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Cerebral palsy is a lifelong condition that can cause permanent disabilities and complications. Although the severity varies from one child to the next, the condition currently has no cure.
In some cases, cerebral palsy results from brain damage caused by medical negligence.  If your baby developed cerebral palsy this way, you have the right to file a cerebral palsy lawsuit.
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Do I Have a Valid Cerebral Palsy Lawsuit?
Medical negligence that causes an infant to develop cerebral palsy can occur during pregnancy or during or shortly after labor and delivery. Some of the most common preventable medical errors that can lead to cerebral palsy are:
- Failure to perform a C-section at all, or scheduling it after it’s too late.
- Inadequate monitoring of fetal vital signs and distress, or failure to act on monitored danger
- Failure to treat jaundice, which can trigger kernicterus, a type of brain damage
- An excessive force with birth-assisting tools, like forceps
- Failure to diagnose and treat infections in the mother or to monitor her health during pregnancy.
- Not delivering an infant promptly, resulting in oxygen deprivation
- Mistakes in anesthesia administration
- Surgical errors during a C-section
If you feel your baby is now disabled because of medical mistakes, contact an experienced and reputable lawyer specializing in medical malpractice.  An attorney who has worked with families of children with cerebral palsy can help.
The Costs of a Cerebral Palsy Lawsuit
With the right lawyer, a lawsuit won’t cost you anything unless and until you win your cerebral palsy lawsuit and recover damages from the defendants.
Most cerebral palsy attorneys file the lawsuit on your behalf. They then work with you on a contingency basis. You only pay a percentage of the compensation if and when you win the lawsuit.
Typical contingency fees for a lawyer in a medical malpractice case are between 15 to 40 percent of the money you receive from the defendants. Always talk about costs before hiring a legal team.
When Cerebral Palsy Lawsuits Go to Trial
Most of these lawsuits end in a settlement, which takes place instead of a trial. But the defense may refuse to admit wrongdoing or to settle for an amount your lawyer feels is fair. You may also decide not to settle for the amount offered, in which case you can go to trial. 
Steps in a Cerebral Palsy Lawsuit
Once you file your lawsuit, your lawyer will start investigating the incident to find evidence to prove medical negligence. You can help by providing all of your medical records, including prenatal care, your baby’s medical care during pregnancy, and childbirth records.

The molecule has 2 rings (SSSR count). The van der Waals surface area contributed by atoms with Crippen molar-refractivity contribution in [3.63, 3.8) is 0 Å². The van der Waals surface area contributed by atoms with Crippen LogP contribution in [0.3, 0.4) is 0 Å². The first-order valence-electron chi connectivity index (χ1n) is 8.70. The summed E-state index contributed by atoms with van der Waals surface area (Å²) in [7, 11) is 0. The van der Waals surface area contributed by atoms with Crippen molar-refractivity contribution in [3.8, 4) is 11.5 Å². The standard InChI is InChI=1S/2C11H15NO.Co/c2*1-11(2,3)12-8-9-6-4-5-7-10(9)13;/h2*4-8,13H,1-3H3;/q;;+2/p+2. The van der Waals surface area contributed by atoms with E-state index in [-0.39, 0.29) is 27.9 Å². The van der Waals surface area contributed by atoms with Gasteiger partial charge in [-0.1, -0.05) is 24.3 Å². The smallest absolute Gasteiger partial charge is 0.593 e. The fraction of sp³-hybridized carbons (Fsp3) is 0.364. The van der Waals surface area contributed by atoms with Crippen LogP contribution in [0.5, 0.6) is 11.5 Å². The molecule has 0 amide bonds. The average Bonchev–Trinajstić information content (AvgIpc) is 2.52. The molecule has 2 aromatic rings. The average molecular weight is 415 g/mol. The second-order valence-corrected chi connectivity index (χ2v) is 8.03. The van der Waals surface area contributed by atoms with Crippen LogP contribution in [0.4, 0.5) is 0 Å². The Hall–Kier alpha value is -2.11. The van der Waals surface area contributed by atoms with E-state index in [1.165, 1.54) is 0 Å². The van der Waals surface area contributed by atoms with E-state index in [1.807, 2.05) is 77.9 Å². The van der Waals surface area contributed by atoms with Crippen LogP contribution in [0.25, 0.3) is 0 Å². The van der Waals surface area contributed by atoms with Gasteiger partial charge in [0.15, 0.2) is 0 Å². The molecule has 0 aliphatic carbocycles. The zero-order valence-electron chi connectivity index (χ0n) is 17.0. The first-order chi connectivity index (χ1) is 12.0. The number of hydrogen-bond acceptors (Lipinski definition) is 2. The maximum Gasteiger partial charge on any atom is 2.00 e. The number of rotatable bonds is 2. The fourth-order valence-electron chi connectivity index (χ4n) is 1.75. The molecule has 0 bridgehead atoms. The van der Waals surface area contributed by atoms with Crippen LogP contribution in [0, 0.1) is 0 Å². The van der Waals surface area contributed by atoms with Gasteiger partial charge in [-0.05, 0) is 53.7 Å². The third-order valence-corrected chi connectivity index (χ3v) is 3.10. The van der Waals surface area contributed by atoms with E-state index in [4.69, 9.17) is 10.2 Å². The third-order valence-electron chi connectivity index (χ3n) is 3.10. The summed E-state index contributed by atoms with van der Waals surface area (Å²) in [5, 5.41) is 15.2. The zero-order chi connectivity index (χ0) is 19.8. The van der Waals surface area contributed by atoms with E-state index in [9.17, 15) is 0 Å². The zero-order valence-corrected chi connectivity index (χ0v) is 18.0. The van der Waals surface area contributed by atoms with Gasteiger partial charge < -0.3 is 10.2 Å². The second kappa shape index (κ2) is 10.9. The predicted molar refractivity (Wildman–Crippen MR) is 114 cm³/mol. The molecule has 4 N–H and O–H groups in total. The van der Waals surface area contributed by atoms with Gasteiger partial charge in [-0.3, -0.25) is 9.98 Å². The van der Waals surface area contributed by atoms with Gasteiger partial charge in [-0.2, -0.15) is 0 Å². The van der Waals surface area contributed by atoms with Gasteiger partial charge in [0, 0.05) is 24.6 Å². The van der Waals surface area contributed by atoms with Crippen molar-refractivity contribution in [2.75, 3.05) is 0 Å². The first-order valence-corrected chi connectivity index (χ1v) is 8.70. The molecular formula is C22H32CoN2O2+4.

- Filing a Lawsuit. With all of the information gathered, your lawyer files the lawsuit and sends it to the defendants. They will have a certain amount of time to respond tot he complaint, usually 30 days.
- The Discovery Period. Discovery begins once the defendant has responded to the complaint. During the discovery phase, both sides’ legal teams prepare documents, evidence, and depositions to prove their side of the lawsuit. Both sides can exchange information during this period.
- Negotiations and Settlement. Your lawyer will try to resolve your case with a settlement negotiation. Your attorney will lay out the evidence against the defendant to negotiate a settlement amount for your family. The goal is to settle now instead of going through a lengthy trial. 
- Trial. Most defendants agree to settle out of court in medical malpractice cases, even if they are unwilling to admit negligence. It is usually less expensive because juries tend to award more significant amounts. If your cerebral palsy lawsuit goes to trial, your attorney will present the evidence before a jury. The board decides if the defendants are negligent and the amount of any monetary award you are entitled to receive. 
When Should I File a Cerebral Palsy Lawsuit?
If a medical professional’s mistakes caused your baby harm, take legal action as soon as possible. Each state has a statute of limitations that sets a period after which it is too late to file.
Since many children with cerebral palsy aren’t diagnosed until several years later, you may have extra time to file your case. Your attorney will be able to explain the laws in your state.
Because your child needs therapy and treatment, which can be costly, it’s a good idea to get started on a case as soon as possible.
For cerebral palsy lawsuit information specific to your state, see our list below:
- New Hampshire
- New Jersey
- New Mexico
- New York
- North Carolina
- North Dakota
- Rhode Island
- South Carolina
- South Dakota
- West Virginia
- Cerebral Palsy - Symptoms and Causes. (2019, August 17). Mayo Clinic.
Retrieved from: https://www.mayoclinic.org/diseases-conditions/cerebral-palsy/symptoms-causes/syc-20353999
- The Standard of Care: Legal History and Definitions: the Bad and Good News. (n.d.). PubMed Central (PMC).
Retrieved from: https://www.ncbi.nlm.nih.gov/pmc/articles/PMC3088386/
- Twenty Years of Evidence on the Outcomes of Malpractice Claims. (n.d.). PubMed Central (PMC).
Retrieved from: https://www.ncbi.nlm.nih.gov/pmc/articles/PMC2628515/
- Malpractice: When to Settle a Suit and When to Fight. (2013, September 25). Medscape.
Retrieved from: https://www.medscape.com/viewarticle/811323_3
- LearnVest. (2013, May 16). 10 Things You Want To Know About Medical Malpractice. Forbes.
Retrieved from: https://www.forbes.com/sites/learnvest/2013/05/16/10-things-you-want-to-know-about-medical-malpractice/#46a0ee2b416b